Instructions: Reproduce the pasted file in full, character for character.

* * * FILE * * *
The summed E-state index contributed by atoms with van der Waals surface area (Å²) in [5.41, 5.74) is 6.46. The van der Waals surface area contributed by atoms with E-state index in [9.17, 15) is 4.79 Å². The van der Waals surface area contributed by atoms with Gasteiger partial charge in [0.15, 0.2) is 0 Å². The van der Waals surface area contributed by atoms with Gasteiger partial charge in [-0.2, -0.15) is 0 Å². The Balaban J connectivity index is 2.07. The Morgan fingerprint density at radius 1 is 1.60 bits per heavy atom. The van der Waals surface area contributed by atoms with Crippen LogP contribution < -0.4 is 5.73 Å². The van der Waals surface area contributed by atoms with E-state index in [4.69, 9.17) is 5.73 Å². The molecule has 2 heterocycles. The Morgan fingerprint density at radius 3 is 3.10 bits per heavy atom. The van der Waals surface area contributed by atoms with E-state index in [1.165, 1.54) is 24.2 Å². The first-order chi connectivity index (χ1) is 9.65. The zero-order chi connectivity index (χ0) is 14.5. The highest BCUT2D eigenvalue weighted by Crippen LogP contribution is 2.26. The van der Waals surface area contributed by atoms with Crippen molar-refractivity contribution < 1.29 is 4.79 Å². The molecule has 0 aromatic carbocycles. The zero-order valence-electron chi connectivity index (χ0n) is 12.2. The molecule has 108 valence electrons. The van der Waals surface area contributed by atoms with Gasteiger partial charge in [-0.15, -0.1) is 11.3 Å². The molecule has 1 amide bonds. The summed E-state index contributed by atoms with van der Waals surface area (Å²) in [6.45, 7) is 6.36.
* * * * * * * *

The summed E-state index contributed by atoms with van der Waals surface area (Å²) in [5.41, 5.74) is 6.46. The van der Waals surface area contributed by atoms with E-state index in [9.17, 15) is 4.79 Å². The van der Waals surface area contributed by atoms with Gasteiger partial charge in [0.15, 0.2) is 0 Å². The van der Waals surface area contributed by atoms with Gasteiger partial charge in [-0.2, -0.15) is 0 Å². The Balaban J connectivity index is 2.07. The Morgan fingerprint density at radius 1 is 1.60 bits per heavy atom. The van der Waals surface area contributed by atoms with Crippen LogP contribution < -0.4 is 5.73 Å². The van der Waals surface area contributed by atoms with E-state index in [4.69, 9.17) is 5.73 Å². The molecule has 2 heterocycles. The Morgan fingerprint density at radius 3 is 3.10 bits per heavy atom. The van der Waals surface area contributed by atoms with E-state index in [1.165, 1.54) is 24.2 Å². The first-order chi connectivity index (χ1) is 9.65. The zero-order chi connectivity index (χ0) is 14.5. The highest BCUT2D eigenvalue weighted by Crippen LogP contribution is 2.26. The van der Waals surface area contributed by atoms with Crippen molar-refractivity contribution < 1.29 is 4.79 Å². The molecule has 0 aromatic carbocycles. The zero-order valence-electron chi connectivity index (χ0n) is 12.2. The molecule has 108 valence electrons. The van der Waals surface area contributed by atoms with Gasteiger partial charge in [-0.15, -0.1) is 11.3 Å². The molecule has 1 amide bonds. The summed E-state index contributed by atoms with van der Waals surface area (Å²) in [6.45, 7) is 6.36.